Obey is not drawing a salary from the institute, but he also doesn’t appear to spend much time there — apparently leaving ample time for him to work on K Street in Washington.
Obey was on the phone when Wisconsin Interest called the firm in September, and is “fully engaged,” according to a story written for the National Daily Journal in June and posted on Gephardt’s website. He is working on issues ranging from trade to transportation to education to health care to U.S. policy in the Middle East, according to the story. His former chief of staff, Hamilton, has also joined the Gephardt firm and is reportedly working for health, energy, transportation, trade and appropriations clients.
Hamilton, according to the firm’s website helps clients “navigate the [Appropriations] Committee and related agencies successfully throughout the federal government’s budget and appropriations processes.”
Obey himself, according to the site, “provides invaluable insight to clients regarding their federal legislative strategy and issue management throughout the interagency budget and appropriations process.”
Hundreds of former members of Congress have made fortunes advising clients after leaving their House or Senate seats — many trading on their insider information to become millionaires. Obey is far from the first to join the parade.
Asked what, if anything, is wrong with somebody like Obey working for a lobbying or so-called legislative strategy shop, Beckel said that “on the one hand, there are people who can use their expertise to assist clients of all stripes,” ranging from nonprofits to unions to corporations. But “most often” they serve “special interest groups and corporations with very deep pockets; and any time the decision-making process is influenced by politics and money and connections rather than the merits of the issue at hand, there is potential trouble.”
It is, at any rate, somewhat jarring to compare what admirers said about him when he retired with what he is doing now.
Former House member and current Milwaukee Mayor Tom Barrett, for instance, called Obey “a voice in Congress for those too often pushed aside by special interests and powerful insiders.”
Perhaps Obey still believes there really is so much that needs to be done — although trying to do it from the outside would seem a far cry from having the ability to pull the levers himself as appropriations chair. Whatever influence Obey has now is but a fraction of what he had a year ago when he almost single-handedly steered billions of dollars into programs and projects.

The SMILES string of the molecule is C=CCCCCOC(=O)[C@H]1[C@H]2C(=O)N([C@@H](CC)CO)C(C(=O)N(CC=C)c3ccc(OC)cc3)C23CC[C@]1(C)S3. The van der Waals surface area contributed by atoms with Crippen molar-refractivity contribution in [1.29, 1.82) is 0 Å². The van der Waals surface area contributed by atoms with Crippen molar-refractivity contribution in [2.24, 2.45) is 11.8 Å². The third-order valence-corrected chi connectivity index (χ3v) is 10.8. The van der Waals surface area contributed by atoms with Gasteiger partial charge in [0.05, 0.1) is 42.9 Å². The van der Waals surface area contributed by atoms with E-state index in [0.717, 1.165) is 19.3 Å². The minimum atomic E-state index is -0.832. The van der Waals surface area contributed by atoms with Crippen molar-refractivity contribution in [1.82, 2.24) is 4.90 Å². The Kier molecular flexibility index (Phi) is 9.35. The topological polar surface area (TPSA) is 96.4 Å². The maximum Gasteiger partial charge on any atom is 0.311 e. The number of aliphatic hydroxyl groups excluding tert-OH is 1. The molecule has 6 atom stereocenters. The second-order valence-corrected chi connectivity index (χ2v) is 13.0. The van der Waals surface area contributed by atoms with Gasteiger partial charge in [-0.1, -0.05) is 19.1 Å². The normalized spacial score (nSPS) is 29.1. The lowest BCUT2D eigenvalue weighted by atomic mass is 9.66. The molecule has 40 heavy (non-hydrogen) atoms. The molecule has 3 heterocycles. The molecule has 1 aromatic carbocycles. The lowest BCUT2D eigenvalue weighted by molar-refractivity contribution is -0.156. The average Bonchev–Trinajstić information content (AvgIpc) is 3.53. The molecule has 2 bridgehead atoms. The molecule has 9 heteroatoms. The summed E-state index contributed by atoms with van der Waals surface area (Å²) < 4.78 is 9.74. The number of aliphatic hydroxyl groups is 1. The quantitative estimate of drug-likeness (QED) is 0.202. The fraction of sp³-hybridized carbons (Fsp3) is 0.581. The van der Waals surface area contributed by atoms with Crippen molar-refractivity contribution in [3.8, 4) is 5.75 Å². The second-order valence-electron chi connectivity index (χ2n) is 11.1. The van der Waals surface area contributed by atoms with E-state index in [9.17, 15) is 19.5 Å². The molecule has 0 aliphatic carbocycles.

Only Obey knows how that might skew a man’s perception of what real money is, bend it wholly beyond the comprehension of folks back home like Guderian who find a $125,000 annual pension — especially one with built-in cost of living increases — obscene.
Like congressional salaries, that $125,000 estimated annual payment will automatically grow over time until he dies. If he lives to the age of 85, as mortality tables suggest a man who just turned 73 will on average, Obey would collect approximately $2 million in federal pension benefits even assuming a relatively conservative 3% growth rate and no payments to his wife. And that, of course, will apparently be just a supplement to the money he makes elsewhere.
Congress members haven’t always had pensions. They gave them to themselves in the 1940s after arguing, in part, that they “would contribute to independence of thought and action” and be “an inducement for retirement for those of retiring age or with other infirmities.”
Nowadays, for lawmakers such as Dave Obey, they are often just one lucrative financial inducement among many others after they hang it up — if, that is, they are not too bone-tired.
Mike Nichols is a Senior Fellow at the Wisconsin Policy Research Institute.
Sidebar: Obey Earned a State Payout, Too
In addition to his federal pension, Dave Obey qualifies for Social Security and earned a pension from the state of Wisconsin, where he served in the Assembly for six years in the 1960s. Before 1984, members of Congress did not pay into, or receive, Social
Security. That changed with a 1984 amendment to the Social Security Act. Assuming Obey, like virtually all others first elected in the 1960s or 1970s, chose to remain in the Civil Service Retirement System, he would have had to choose between two options when the law changed.
Either choice would have required him, starting at that point, to pay a percentage of his income up to the Social Security wage base (6.2% of his income up to $106,800, for example, when he retired in 2010).
He could have chosen to pay that 6.2% on top of the 8% he paid into his CSRS plan. If so, he would now be receiving both his CSRS pension and Social Security.
He could instead, however, have chosen a so-called “CSRS Offset” plan. Under that scenario, he would have paid a total of 8% of his salary into, essentially, an integrated CSRS/Social Security plan. In that case, his pension would now be reduced by the amount he receives in Social Security.
Like the federal government, the state of Wisconsin will not comment on whether Obey is receiving a pension. It is likely, however, that he either took a lump-sum payout at some point or is now collecting a small, monthly check.
State pensions are typically determined by years of service, average highest salary and a multiplier. Obey never made more than $8,400 per year as a member of the state Assembly, and during most of his time in Madison earned considerably less. He was only 30 years old when he moved to Congress and wouldn’t have been eligible to collect a traditional pension from the state until he turned 55. The amount would have been less than $1,000 per year in 1969 dollars that would have grown based on investment performance. It’s possible, however, that he took a one-time “separation benefit” sometime after leaving the Assembly and before reaching retirement age.
Photography by Associated Press